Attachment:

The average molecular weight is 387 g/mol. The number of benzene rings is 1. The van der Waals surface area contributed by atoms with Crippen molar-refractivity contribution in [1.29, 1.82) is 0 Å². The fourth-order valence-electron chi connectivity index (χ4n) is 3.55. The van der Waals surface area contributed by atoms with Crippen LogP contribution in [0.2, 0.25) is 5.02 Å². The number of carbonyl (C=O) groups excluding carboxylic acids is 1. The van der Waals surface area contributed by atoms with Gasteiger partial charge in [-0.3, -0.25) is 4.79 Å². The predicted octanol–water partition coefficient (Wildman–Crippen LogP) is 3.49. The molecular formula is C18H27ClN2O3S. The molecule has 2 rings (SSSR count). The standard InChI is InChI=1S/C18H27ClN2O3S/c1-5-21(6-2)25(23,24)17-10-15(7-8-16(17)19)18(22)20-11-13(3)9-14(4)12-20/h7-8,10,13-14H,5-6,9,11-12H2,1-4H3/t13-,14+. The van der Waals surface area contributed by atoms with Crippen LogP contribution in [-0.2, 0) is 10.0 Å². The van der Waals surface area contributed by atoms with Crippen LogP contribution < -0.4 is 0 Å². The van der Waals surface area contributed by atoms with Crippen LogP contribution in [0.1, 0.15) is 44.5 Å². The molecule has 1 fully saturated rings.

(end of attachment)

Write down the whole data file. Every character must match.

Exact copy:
The average molecular weight is 387 g/mol. The number of benzene rings is 1. The van der Waals surface area contributed by atoms with Crippen molar-refractivity contribution in [1.29, 1.82) is 0 Å². The fourth-order valence-electron chi connectivity index (χ4n) is 3.55. The van der Waals surface area contributed by atoms with Crippen LogP contribution in [0.2, 0.25) is 5.02 Å². The number of carbonyl (C=O) groups excluding carboxylic acids is 1. The van der Waals surface area contributed by atoms with Gasteiger partial charge in [-0.3, -0.25) is 4.79 Å². The predicted octanol–water partition coefficient (Wildman–Crippen LogP) is 3.49. The molecular formula is C18H27ClN2O3S. The molecule has 2 rings (SSSR count). The standard InChI is InChI=1S/C18H27ClN2O3S/c1-5-21(6-2)25(23,24)17-10-15(7-8-16(17)19)18(22)20-11-13(3)9-14(4)12-20/h7-8,10,13-14H,5-6,9,11-12H2,1-4H3/t13-,14+. The van der Waals surface area contributed by atoms with Crippen LogP contribution in [-0.2, 0) is 10.0 Å². The van der Waals surface area contributed by atoms with Crippen LogP contribution < -0.4 is 0 Å². The van der Waals surface area contributed by atoms with Crippen LogP contribution in [0.1, 0.15) is 44.5 Å². The molecule has 1 fully saturated rings.